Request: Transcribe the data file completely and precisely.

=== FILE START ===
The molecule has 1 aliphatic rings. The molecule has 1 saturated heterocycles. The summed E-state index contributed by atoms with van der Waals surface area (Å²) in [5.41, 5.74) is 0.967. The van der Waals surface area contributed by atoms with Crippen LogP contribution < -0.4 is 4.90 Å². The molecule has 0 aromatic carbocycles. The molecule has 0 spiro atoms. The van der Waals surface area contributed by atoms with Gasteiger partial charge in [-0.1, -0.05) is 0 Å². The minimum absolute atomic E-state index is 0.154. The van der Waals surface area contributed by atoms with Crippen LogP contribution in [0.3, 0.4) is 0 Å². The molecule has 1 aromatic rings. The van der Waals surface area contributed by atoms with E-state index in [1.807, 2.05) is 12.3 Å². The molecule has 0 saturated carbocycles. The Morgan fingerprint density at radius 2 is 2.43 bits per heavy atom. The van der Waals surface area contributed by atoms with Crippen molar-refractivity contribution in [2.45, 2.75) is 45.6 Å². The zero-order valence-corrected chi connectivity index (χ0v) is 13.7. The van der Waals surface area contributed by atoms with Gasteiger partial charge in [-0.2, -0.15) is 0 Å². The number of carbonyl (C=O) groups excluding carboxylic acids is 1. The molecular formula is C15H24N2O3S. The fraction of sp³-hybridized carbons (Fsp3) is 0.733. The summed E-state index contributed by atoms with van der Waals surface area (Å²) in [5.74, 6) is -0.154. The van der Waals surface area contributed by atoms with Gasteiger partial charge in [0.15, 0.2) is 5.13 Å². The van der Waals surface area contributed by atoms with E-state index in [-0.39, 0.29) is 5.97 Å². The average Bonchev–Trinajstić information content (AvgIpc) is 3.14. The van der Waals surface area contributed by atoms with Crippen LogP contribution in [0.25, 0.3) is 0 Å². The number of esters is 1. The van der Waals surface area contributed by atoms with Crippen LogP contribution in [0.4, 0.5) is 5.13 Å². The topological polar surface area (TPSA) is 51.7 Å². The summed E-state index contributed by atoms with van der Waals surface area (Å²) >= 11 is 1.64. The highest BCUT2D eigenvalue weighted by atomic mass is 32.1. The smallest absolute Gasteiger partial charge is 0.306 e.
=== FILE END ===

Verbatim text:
The molecule has 1 aliphatic rings. The molecule has 1 saturated heterocycles. The summed E-state index contributed by atoms with van der Waals surface area (Å²) in [5.41, 5.74) is 0.967. The van der Waals surface area contributed by atoms with Crippen LogP contribution < -0.4 is 4.90 Å². The molecule has 0 aromatic carbocycles. The molecule has 0 spiro atoms. The van der Waals surface area contributed by atoms with Gasteiger partial charge in [-0.1, -0.05) is 0 Å². The minimum absolute atomic E-state index is 0.154. The van der Waals surface area contributed by atoms with Crippen LogP contribution in [0.3, 0.4) is 0 Å². The molecule has 1 aromatic rings. The van der Waals surface area contributed by atoms with E-state index in [1.807, 2.05) is 12.3 Å². The molecule has 0 saturated carbocycles. The Morgan fingerprint density at radius 2 is 2.43 bits per heavy atom. The van der Waals surface area contributed by atoms with Crippen molar-refractivity contribution in [2.45, 2.75) is 45.6 Å². The zero-order valence-corrected chi connectivity index (χ0v) is 13.7. The van der Waals surface area contributed by atoms with Gasteiger partial charge in [-0.2, -0.15) is 0 Å². The number of carbonyl (C=O) groups excluding carboxylic acids is 1. The molecular formula is C15H24N2O3S. The fraction of sp³-hybridized carbons (Fsp3) is 0.733. The summed E-state index contributed by atoms with van der Waals surface area (Å²) in [5.74, 6) is -0.154. The van der Waals surface area contributed by atoms with Gasteiger partial charge in [0.15, 0.2) is 5.13 Å². The van der Waals surface area contributed by atoms with E-state index in [-0.39, 0.29) is 5.97 Å². The average Bonchev–Trinajstić information content (AvgIpc) is 3.14. The van der Waals surface area contributed by atoms with Crippen LogP contribution in [0.25, 0.3) is 0 Å². The number of esters is 1. The van der Waals surface area contributed by atoms with Crippen LogP contribution in [0.4, 0.5) is 5.13 Å². The topological polar surface area (TPSA) is 51.7 Å². The summed E-state index contributed by atoms with van der Waals surface area (Å²) >= 11 is 1.64. The highest BCUT2D eigenvalue weighted by atomic mass is 32.1. The smallest absolute Gasteiger partial charge is 0.306 e.